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Wednesday, March 14, 2012
Interview with Tracy Krauss: Her book And the Beat Goes On
1. What is the basic story line of the book and what inspired you to write it?
An archeologist and his team find the remains of pterodactyls and humans carefully buried together while on site in Africa. This leads to all kinds of speculation, including theories about a pre-flood race of giants known as Nephilim mentioned in the Bible. The find has the scientific community in an uproar, and soon sabotage, ‘accidents’, and even death threats begin to put the find and Mark’s reputation in jeopardy. The book is a commentary of sorts on the creation/evolution debate. It is full of action and suspense, but also has a romantic element as Mark, the main character, falls in love with an unlikely woman from his past.
2. How long have you been writing?
I started writing my first novel about twenty five years ago, but I only made the leap into the ‘published’ world in 2009 when AND THE BEAT GOES ON released. It is actually the sequel to PLAY IT AGAIN, which is strange since the second book released before the first. They are both stand alone novels, however. I started sending out queries about seven years ago, so it just goes to show that for some of us, writing takes perseverance.
3. What role does character development play in your writing?
I’m big on character development. I want all my characters to be as believable as possible, so I spend a fair bit of time creating bios etc. I think it helps me to know how each one will react to certain situations. We need to be constantly asking, “What is this character’s motivation in this scene?” It’s similar to what an actor will do when preparing to take on a role.
4. What moral or message do you want readers to come away with after reading this book?
The story has a strong redemptive element. Even the most skeptical person can come to know Christ and its never too late in God’s eyes, no matter what you’ve done before. Also, I want readers to come away with questions about the origins of the universe and hopefully do some digging of their own on the topic.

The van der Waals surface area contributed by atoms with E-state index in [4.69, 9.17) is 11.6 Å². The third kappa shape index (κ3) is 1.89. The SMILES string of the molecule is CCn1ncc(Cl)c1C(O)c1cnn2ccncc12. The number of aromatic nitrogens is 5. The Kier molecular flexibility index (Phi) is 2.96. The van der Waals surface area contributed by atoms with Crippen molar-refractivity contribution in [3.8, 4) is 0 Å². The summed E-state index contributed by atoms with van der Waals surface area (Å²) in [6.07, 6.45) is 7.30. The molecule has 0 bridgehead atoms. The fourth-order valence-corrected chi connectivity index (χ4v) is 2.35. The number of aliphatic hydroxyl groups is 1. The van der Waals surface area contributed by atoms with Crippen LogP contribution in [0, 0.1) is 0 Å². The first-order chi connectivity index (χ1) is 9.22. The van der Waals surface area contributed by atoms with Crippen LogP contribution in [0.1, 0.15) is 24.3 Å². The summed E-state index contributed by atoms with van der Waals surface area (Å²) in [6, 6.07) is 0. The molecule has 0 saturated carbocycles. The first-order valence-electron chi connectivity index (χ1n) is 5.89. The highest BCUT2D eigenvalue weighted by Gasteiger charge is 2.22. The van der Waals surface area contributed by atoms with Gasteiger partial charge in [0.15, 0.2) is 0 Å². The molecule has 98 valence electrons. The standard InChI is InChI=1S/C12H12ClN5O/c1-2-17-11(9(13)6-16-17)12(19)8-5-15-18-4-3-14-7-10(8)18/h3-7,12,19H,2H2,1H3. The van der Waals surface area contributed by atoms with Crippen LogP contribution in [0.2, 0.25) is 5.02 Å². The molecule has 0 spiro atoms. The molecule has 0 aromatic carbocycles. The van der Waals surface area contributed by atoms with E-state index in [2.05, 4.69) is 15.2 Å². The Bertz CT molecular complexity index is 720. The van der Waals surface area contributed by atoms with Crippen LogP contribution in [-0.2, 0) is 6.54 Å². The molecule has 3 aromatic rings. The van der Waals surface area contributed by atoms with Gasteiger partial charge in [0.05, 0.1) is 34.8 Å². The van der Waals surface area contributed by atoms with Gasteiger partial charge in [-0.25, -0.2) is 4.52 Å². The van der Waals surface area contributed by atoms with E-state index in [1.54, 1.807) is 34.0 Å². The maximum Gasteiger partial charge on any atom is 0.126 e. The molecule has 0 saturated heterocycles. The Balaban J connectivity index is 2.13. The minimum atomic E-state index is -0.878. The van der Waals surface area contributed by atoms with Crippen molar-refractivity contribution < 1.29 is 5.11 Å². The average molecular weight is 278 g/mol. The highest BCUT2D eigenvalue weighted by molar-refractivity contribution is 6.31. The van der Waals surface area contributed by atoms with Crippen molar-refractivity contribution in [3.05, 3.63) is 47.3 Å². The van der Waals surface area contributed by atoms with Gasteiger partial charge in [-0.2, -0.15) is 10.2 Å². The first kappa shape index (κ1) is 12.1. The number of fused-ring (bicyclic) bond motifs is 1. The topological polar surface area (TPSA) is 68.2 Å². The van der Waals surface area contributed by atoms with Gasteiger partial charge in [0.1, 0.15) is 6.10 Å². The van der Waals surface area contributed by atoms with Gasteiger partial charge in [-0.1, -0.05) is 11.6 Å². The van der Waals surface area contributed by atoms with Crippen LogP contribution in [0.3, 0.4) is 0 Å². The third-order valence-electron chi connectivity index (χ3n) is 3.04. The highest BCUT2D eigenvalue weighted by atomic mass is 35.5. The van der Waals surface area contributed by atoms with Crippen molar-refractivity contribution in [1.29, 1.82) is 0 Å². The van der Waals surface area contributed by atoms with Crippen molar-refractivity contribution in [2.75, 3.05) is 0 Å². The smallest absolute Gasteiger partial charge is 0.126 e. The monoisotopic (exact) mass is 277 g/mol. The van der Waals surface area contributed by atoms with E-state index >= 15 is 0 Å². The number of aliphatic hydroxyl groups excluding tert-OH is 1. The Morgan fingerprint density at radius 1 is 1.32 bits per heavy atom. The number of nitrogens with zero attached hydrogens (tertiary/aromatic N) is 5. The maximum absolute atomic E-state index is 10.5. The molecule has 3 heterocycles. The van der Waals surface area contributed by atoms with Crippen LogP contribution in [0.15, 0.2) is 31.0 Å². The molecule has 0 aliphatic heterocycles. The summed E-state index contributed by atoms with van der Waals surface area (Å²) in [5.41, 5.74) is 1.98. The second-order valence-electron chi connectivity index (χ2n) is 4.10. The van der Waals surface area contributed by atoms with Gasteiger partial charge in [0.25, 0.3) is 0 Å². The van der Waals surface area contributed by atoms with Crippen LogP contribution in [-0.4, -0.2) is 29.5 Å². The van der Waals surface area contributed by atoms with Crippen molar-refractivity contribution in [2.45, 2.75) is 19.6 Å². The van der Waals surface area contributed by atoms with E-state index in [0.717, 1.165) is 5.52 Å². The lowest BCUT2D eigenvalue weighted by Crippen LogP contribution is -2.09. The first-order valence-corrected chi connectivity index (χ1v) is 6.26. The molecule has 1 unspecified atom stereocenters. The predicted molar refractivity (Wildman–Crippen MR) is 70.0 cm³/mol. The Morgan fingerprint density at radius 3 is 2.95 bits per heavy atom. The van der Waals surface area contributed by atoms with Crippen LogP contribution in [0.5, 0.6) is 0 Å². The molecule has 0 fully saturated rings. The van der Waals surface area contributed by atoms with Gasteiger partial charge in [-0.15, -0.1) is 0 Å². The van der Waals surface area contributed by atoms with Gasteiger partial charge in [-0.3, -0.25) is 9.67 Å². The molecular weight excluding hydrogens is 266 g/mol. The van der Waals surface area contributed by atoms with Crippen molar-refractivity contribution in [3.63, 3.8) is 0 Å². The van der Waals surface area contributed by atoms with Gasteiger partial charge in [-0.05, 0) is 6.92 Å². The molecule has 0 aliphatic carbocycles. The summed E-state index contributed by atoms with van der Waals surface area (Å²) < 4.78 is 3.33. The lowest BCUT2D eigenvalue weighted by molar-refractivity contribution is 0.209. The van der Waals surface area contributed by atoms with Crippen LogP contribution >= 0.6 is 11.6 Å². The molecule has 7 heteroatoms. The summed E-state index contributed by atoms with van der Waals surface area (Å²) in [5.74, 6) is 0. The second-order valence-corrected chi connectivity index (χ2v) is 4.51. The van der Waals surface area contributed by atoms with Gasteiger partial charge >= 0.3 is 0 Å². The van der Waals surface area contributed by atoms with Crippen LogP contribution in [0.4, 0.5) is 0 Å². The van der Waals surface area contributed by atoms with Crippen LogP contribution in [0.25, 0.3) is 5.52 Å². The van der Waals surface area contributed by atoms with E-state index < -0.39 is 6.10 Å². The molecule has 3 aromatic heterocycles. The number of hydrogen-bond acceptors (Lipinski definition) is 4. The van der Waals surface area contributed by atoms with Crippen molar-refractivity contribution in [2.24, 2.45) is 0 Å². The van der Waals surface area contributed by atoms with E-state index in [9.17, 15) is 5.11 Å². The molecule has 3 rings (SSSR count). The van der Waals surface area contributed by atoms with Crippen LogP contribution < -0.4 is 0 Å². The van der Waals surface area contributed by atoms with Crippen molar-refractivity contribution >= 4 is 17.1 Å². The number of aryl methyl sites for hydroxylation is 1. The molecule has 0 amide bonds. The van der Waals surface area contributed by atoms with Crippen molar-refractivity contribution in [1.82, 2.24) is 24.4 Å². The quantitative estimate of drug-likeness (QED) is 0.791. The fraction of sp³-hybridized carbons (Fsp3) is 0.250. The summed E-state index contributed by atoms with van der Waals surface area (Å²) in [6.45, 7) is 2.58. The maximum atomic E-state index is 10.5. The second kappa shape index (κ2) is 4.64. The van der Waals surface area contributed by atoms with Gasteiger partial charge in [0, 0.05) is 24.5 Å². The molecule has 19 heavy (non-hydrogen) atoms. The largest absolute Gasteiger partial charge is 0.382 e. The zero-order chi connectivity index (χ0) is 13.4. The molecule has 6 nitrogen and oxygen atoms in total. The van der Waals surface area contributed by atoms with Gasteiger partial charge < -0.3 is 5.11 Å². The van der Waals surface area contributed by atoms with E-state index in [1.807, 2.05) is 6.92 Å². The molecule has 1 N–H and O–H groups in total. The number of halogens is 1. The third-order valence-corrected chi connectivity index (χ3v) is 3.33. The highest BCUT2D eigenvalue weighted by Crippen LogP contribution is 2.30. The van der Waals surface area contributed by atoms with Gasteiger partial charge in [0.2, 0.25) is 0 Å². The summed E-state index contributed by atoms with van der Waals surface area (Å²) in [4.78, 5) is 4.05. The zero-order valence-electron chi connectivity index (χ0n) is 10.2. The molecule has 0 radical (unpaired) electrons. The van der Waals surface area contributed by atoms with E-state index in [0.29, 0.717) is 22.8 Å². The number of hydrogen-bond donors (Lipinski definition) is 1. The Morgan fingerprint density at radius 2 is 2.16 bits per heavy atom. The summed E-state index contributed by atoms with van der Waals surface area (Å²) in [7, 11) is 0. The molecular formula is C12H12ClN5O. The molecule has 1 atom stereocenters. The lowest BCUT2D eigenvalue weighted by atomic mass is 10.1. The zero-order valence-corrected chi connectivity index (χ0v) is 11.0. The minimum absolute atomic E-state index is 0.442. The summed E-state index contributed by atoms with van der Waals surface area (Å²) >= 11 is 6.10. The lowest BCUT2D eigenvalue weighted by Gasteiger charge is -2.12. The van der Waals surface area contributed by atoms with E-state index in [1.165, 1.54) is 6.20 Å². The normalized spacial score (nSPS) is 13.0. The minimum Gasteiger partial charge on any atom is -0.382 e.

5. How would you characterize this book in terms of its audience and genre?
It is definitely written from a Christian worldview with a very clear message of salvation at the end. However, it does contain what some would call and ‘edge’ in that the characters and situations in the book are not glossed over. It could be called ‘edgy Christian’ or ‘edgy inspirational’ and it is also within the romance category.
6. What exactly do you mean by ‘edgy’?
For me ‘edgy’ means writing from a place of authenticity. This doesn’t mean that it contains anything graphic or explicit, but it does mean that the characters act like real people. They aren’t perfect – even the Christians, so they don’t always think, act, or react perfectly. I don’t like reading fiction that is overly ‘sanitized’, so to speak, so I try not to do that in my own writing.
7. How is this different from other Christian fiction?
I suppose this might mean that it contains some elements that would not normally be found in most Christian fiction. It could be anything from some mild cursing to some sexual content to violence, or even just dealing with ‘touchy’ subjects. There are varying degrees of ‘edgy’ and I feel as if my work is actually quite mild compared to some that I’ve read. There is a fair amount of debate on the topic. I think there is definitely room for everyone, though. It’s what makes the body of Christ interesting. Not everyone is or has to be the same.
8. Who would you consider to be your greatest mentor in terms of your career as an author?
As far as authors go, I have always been a huge fan of Frank Peretti. He’s written some ‘edgy’ stuff but maintained his very clear Christian perspective. The same could be said for Francine Rivers. She blazed a trail with books like Atonement Child and others.
9. How does marketing and promotion factor into your writing life?
I spend several hours per day online doing various tasks such as blogging, social networking and other promotional activities. It’s just a fact of life in today’s industry – something I didn’t realize until after the fact!
10. What have been the highest and lowest points in your writing career so far?
High points would be holding my first published book in my hands, signing every new contract, and getting unsolicited positive reviews. Low points would be some of my early rejections. (I’ve since gotten much thicker skinned…)